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Marijuana legalization inches forward

Joel McCord/WYPR
The House of Delegates

The House of Delegates gave preliminary approval Wednesday to a state Constitutional amendment to legalize recreational marijuana for anyone over 21 and a bill that spells out the details.

In the process, Democrats beat back a series of Republican amendments to the amendment and to the bill that includes requirements for studies, penalties for public use and the creation of a cannabis business assistance fund.

Del. Jason Buckel, the House minority leader, tried to amend the Constitutional amendment, to allow local governments in counties that vote against legalization in November to keep marijuana illegal in their jurisdictions.

He argued that if Maryland is opting out of federal law, in which marijuana is still illegal, counties ought to be able to opt out if Maryland legalizes it.

The state, he said, is telling local governments it can opt out of federal law, but they can’t opt out of state law.

“You don't get to opt out, even when it's based on the will of your voters, the will of your voters who expressed in a democratic referendum they don't want this,” he argued. “We're gonna cram it down your throat. That's not fair.”

Del. Luke Clippinger, the sponsor of the Constitutional amendment and the accompanying bill, wondered what would happen if one county approved it and a neighboring county didn’t. What if you lived near the border between those counties, he asked?

“It creates confusion. It puts more people at risk of being incarcerated. And that is not what we're trying to do by offering this amendment to the voters.” 

Buckel also moved to add jail time to the $50 penalty for violating the smoking in public provisions in the accompanying bill. He said he understands the effort to keep people from going to jail for using marijuana “in a responsible fashion” in their homes.

“I understand that. I'm okay with that,” he said. “What I'm not okay with is, this isn't a slap on the wrist, this is a tickle on the wrist. This is ridiculous.

Del. David Moon, a Montgomery County Democrat and vice chair of the judiciary committee countered that part of the reason for legalizing marijuana is to get nonviolent crimes off the books and to get rid of the inequities between the arrests of whites and non-whites.

“What the minority leader is proposing to do, both through his attempt to make this a local decision where people could keep perpetuating these inequities, and now in this attempt to re-criminalize, is the opposite of what we're trying to do,” Moon said.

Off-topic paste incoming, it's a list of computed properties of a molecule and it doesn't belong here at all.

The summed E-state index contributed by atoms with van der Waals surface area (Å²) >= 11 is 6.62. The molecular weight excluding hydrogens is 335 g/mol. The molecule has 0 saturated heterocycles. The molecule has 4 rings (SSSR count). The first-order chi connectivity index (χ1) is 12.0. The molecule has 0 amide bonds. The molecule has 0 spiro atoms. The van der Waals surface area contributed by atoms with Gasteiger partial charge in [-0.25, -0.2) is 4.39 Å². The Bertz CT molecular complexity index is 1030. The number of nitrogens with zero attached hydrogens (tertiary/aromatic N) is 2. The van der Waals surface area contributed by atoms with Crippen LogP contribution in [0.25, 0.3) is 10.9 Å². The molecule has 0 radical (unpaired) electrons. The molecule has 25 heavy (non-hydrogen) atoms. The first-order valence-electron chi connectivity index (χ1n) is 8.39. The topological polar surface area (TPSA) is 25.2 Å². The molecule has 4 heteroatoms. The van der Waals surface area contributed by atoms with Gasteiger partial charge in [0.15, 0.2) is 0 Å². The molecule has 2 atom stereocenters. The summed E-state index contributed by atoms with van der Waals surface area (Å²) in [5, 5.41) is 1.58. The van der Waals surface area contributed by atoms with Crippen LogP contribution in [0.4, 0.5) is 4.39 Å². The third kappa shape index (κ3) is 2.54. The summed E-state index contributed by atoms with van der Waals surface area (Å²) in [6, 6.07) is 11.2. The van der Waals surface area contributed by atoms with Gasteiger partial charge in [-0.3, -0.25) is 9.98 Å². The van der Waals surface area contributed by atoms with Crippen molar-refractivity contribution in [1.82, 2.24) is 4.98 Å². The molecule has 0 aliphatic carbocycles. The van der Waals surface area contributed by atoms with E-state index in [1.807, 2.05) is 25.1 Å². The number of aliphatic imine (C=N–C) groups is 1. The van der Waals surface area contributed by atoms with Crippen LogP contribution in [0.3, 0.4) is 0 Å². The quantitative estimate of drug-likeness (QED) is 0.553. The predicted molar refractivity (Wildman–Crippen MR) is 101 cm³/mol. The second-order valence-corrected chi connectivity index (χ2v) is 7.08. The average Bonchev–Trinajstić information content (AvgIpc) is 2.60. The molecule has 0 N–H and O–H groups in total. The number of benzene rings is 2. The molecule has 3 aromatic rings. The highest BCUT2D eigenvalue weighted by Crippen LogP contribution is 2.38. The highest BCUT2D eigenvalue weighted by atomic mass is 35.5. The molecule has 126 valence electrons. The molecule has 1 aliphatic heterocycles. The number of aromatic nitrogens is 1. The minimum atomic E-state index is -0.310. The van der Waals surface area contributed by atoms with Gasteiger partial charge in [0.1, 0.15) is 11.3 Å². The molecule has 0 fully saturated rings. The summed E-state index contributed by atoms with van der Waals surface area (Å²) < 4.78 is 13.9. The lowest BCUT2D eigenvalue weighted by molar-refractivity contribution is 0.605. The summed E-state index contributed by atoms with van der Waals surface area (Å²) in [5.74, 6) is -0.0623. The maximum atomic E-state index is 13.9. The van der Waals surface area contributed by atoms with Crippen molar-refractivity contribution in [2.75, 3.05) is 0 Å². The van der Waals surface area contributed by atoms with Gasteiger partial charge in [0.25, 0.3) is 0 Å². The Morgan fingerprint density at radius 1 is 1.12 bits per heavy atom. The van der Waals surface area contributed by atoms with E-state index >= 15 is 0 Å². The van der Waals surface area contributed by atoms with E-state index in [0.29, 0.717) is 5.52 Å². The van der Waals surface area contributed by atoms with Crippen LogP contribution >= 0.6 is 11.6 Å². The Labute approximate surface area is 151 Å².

Del. Nick Kipke, an Anne Arundel County Republican, proposed an amendment that would require food products that contain cannabis to be packaged in “child proof” containers and forbid them to be marketed to children as candy or snack foods.

“Throughout our country, there is a very sad and growing problem with children getting into their parents' edibles, and it's brought light to the problem of marijuana overdose,” he said.

He told the story of a woman on medical marijuana whose 21-month-old son got into her supply and ate so many he became deathly ill and barely survived, urging lawmakers to “put in place a very strong worded language that protects our children from accidental or inappropriate use.”

But Del. Joselyna Pena-Melnyk, a Prince George’s Democrat, said his amendment was unnecessary because the bill creates an advisory commission to study and make recommendations on advertising, labeling and quality control requirements. And the regulations on medical cannabis are stronger than Kipke’s amendment, she said.

“They require child resistant packaging consistent with federal poison prevention,” she said, correcting Kipke’s phrase. “It's not childproof, that is not the correct wording is child resistant packaging.”

In addition, the regulations “prohibit advertising near schools and daycares,” she said. “They prohibit products that look like food or beverage products. They prohibit animal or human shapes, only circles and squares. They can't market to or target kids.”

The amendments all were defeated on near party-line votes.

Meanwhile, the Senate bill, a more expansive state constitutional amendment that includes many elements of the House bill and more, is scheduled for a hearing next week.

Joel McCord is a trumpet player who learned early in life that that’s no way to make a living.